The 4 officers charged in the killing of George Floyd might have to wait a few more months to stand trial ... because the State of Minnesota believes it will be better for public health.
Prosecutors filed legal docs -- obtained by TMZ -- asking to continue the trial to June 7 due to the recent approval of 2 COVID-19 vaccines. The State believes "moving the start of this trial to June 2021 would reduce the public health risks associated with conducting the trial during the COVID-19 pandemic" in light of this development.
Prosecutors add that moving the trial from March to June "would also reduce the likelihood that the trial will be disrupted by COVID-19 cases among court staff, lawyers, jurors, and witnesses."
Facebook/ Darnella Frazier
The State makes a point to say it's ready to try the case March 8 as scheduled, but feels a 3-month delay would be in the best interest of public health ... especially in a high-profile case that may pose unique health risks.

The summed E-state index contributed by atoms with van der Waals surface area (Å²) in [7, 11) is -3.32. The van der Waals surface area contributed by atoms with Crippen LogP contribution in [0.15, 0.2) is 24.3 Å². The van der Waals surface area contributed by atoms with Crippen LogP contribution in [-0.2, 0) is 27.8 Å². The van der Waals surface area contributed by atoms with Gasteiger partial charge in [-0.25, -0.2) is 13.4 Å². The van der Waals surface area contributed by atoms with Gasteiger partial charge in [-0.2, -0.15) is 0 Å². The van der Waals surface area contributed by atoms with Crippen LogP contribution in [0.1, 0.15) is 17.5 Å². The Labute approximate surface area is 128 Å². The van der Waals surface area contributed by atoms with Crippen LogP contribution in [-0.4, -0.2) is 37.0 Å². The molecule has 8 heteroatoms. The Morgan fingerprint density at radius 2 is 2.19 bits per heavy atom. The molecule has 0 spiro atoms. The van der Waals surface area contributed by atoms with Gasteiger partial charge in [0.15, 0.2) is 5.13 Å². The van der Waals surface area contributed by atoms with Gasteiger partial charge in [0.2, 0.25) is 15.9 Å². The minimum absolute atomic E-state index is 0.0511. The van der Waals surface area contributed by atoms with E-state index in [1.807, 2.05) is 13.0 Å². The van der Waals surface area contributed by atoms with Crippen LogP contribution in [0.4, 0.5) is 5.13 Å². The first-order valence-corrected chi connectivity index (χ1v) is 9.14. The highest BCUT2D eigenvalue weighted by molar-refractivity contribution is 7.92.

According to the docs ... the trial involves "a larger-than-usual number of participants, including four Defendants, their counsel, and dozens of witnesses" and "is likely to be the subject of large public demonstrations, which may increase the risk of community spread of COVID-19."
A delay might work out for all parties, because just 2 weeks ago defense lawyers for the 4 former Minneapolis PD officers in Floyd's case argued for more time to prepare for the trial, because prosecutors revealed potential evidence after a court-imposed deadline.
As we reported ... Derek Chauvin is charged with second-degree murder and manslaughter. J. Alexander Kueng, Thomas Lane and Tou Thao are each charged with aiding and abetting murder and manslaughter.